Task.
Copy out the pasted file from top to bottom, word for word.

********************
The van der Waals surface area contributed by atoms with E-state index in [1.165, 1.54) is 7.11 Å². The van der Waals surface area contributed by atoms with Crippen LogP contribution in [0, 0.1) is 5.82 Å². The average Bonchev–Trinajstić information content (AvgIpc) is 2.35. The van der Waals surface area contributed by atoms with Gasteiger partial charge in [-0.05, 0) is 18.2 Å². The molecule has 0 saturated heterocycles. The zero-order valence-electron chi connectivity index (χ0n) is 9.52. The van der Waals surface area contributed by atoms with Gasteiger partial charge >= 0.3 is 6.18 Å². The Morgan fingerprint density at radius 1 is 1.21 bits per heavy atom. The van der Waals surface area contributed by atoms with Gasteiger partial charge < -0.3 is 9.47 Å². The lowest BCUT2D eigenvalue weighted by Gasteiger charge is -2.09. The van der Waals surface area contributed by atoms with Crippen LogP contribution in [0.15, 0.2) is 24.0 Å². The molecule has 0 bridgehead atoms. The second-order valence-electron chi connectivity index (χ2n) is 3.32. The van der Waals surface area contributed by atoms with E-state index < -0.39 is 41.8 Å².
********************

The van der Waals surface area contributed by atoms with E-state index in [1.165, 1.54) is 7.11 Å². The van der Waals surface area contributed by atoms with Crippen LogP contribution in [0, 0.1) is 5.82 Å². The average Bonchev–Trinajstić information content (AvgIpc) is 2.35. The van der Waals surface area contributed by atoms with Gasteiger partial charge in [-0.05, 0) is 18.2 Å². The molecule has 0 saturated heterocycles. The zero-order valence-electron chi connectivity index (χ0n) is 9.52. The van der Waals surface area contributed by atoms with Gasteiger partial charge >= 0.3 is 6.18 Å². The Morgan fingerprint density at radius 1 is 1.21 bits per heavy atom. The van der Waals surface area contributed by atoms with Gasteiger partial charge < -0.3 is 9.47 Å². The lowest BCUT2D eigenvalue weighted by Gasteiger charge is -2.09. The van der Waals surface area contributed by atoms with Crippen LogP contribution in [0.15, 0.2) is 24.0 Å². The molecule has 0 bridgehead atoms. The second-order valence-electron chi connectivity index (χ2n) is 3.32. The van der Waals surface area contributed by atoms with E-state index < -0.39 is 41.8 Å².